By Lucy Craymer
WELLINGTON, Nov 23 (Reuters) – New Zealand’s central bank raised interest rates by a record amount on Wednesday, warning the economy may have to spend a full year in recession to rein in sky-high inflation.
The Reserve Bank of New Zealand (RBNZ, for its acronym in English) raised the official interest rate by 75 basis points, to 4.25%, and considers that rates will reach a maximum of 5.5%, compared to to the previous forecast of 4.1%.
The central bank’s openly aggressive tone surprised some traders, driving up the local dollar and interest rates in the markets, while its recession predictions also surprised.
The RBNZ projects that the economy will begin to contract in the second quarter of 2023 and continue to decline until the first quarter of 2024.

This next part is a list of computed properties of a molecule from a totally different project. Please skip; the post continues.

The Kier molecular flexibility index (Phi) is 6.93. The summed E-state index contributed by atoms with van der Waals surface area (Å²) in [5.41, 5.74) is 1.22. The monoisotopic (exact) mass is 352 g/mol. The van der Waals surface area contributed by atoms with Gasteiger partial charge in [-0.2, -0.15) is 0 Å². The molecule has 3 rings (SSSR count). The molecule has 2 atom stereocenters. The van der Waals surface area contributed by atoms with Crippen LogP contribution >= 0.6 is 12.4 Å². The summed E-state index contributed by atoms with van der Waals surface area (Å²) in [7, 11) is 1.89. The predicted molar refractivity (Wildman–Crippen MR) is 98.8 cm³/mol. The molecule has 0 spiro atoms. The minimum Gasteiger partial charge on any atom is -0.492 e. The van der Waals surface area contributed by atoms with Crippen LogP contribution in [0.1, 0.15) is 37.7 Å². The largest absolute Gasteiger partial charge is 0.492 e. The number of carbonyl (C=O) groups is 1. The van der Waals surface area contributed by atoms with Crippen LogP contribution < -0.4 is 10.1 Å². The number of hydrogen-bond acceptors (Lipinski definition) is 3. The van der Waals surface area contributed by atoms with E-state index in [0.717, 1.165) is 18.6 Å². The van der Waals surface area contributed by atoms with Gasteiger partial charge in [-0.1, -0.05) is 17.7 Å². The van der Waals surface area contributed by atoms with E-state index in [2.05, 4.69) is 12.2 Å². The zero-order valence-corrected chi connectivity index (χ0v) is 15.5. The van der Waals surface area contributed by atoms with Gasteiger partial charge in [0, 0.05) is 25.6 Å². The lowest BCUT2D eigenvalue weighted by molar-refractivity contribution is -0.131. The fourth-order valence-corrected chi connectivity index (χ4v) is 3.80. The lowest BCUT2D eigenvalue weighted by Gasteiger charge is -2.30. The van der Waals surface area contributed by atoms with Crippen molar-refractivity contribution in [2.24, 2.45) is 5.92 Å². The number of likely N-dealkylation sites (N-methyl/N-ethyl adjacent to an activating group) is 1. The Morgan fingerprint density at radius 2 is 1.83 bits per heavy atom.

“Inflation is nobody’s friend and to rid the country of inflation we have to reduce spending levels,” RBNZ Governor Adrian Orr told a news conference. “That means we will have a period of negative GDP growth.”
The minutes of the meeting showed that the RBNZ had considered even a one percentage point rise.
Markets were quick to forecast a change in rate expectations.
Two-year rate swaps rose 27 basis points to 5.26%. The market is now projecting an interest rate high of 5.54%.
The Kiwi dollar (New Zealand currency) was up 0.4% to trade at $0.6164.
(Reporting by Lucy Craymer; editing in Spanish by Tomás Cobos)